The Friday Five: Dan Klingensmith
Tell us about your collection.
I primarily collect G.I. Joe.
When people get asked about when they started collecting, a lot of them say that they started as kids. I don’t consider myself a collector as a kid, so I’d say that it was in the early to mid-1990s that I really started collecting.
For Christmas, my Mom wanted to make sure that she continued giving me something fun and memorable for the child at heart. She was getting me things like the 12-inch G.I. Joe Hall of Fame series that started in 1992. When I graduated high school in 1995, I had a little bit of money from graduation gifts. A gentleman at my dad’s work brought in a magazine called Toy Shop, and I noticed some G.I. Joes in there that I didn’t have as a kid. I bought some of those and thought they were kind of cool. Then I caught the bug and started buying.
At that time I was buying loose figures. I also found a couple of deals buying brand-new stuff in their packages for a decent price. Eventually, people asked me if I was a carded, mint-in-package collector or a loose collector. I didn’t know you had to make a choice, but I guessed I was a carded collector. I switched gears and focused on collecting on-card figures. I was dabbling in vehicles and vehicle drivers that were packaged and sealed. A lot of what I did back then was buy out other collections, kept what I needed, and sold the rest. That funded the collection I have today. By 2002 I had one of everything from 1982 to 1994. For the G.I. Joe Real American Hero line, all of it’s either carded or boxed with sealed contents. As a collector, I don’t make a big deal about the box having been opened.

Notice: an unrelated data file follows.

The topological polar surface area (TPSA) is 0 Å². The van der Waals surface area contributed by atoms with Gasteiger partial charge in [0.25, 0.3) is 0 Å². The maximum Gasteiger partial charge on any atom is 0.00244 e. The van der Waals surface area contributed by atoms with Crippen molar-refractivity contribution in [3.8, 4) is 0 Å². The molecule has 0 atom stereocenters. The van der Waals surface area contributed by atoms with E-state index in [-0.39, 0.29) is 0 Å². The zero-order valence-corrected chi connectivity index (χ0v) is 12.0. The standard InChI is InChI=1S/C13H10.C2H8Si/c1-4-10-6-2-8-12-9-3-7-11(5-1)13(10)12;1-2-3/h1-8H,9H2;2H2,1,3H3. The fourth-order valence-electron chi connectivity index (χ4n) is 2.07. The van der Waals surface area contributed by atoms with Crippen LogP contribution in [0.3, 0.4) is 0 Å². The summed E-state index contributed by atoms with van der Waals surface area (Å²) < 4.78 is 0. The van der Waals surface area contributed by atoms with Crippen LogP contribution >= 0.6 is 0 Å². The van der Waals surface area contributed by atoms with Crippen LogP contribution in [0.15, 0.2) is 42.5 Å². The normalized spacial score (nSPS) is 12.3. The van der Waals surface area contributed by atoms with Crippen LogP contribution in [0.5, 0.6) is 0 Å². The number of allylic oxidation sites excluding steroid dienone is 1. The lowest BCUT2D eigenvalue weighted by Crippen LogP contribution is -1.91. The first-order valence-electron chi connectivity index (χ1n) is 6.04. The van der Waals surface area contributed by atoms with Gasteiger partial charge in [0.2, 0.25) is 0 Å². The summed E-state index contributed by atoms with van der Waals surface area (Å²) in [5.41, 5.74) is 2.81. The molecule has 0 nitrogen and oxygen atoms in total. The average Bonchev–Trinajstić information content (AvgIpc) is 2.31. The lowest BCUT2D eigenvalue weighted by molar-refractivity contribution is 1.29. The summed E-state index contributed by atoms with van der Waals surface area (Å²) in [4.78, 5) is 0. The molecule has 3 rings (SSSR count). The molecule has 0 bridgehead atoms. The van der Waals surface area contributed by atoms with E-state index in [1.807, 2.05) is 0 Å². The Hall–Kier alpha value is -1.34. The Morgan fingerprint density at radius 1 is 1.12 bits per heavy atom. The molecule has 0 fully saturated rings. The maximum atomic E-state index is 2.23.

When Hasbro started re-releasing its Real American Hero 3-3/4-inch toys, I collected everything from 1997 through 2018, when the G.I. Joe Club stopped having their exclusives. At one point, I had one of everything from 1982 to 2018 — every carded figure, every vehicle. Since that time, for the sake of space and to fund other things, I have sold a lot of my post-2000 stuff. I just figured that they weren’t toys I played with as a kid so I didn’t have childhood memories of them. It was my completist mentality that was the driving force at that time.
Your enthusiasm for G.I. Joe has led you to activities beyond acquisition. How has collecting evolved for you?
In 2005, I purchased a couple of original concept designs of G.I. Joe figures that were never released. They were from a cancelled line from 1994 called Manimals.
I was always interested in learning more about the toy production process. I read in an interview with Ron Rudat — he did all the original concept designs for the G.I. Joe 1982 series — where he said something about certain departments getting a lot more credit than others. I worked a lot with teams and different departments in my own full-time job. His comment got me thinking that he had a story. I was sure others working with him would have stories as well and I started reaching out to different people. This was a time when Facebook and LinkedIn were new. I reached out to Ron through a website where he featured some of his paintings. I reached out to people I had read about in books. I talked to them about wanting to recognize them. That’s where the idea of the Creating G.I. Joe: A Real American Hero book series originated.
Some people were reluctant to talk with me because a few other people have tried to go down the same road and nothing ever came to fruition. There was a little bit of hesitancy there but I pushed towards creating the book series.
You recently concluded a successful Kickstarter campaign for Creating G.I. Joe: A Real American Hero Volumes 9 and 10. What appeals to you about crowdfunding your publications?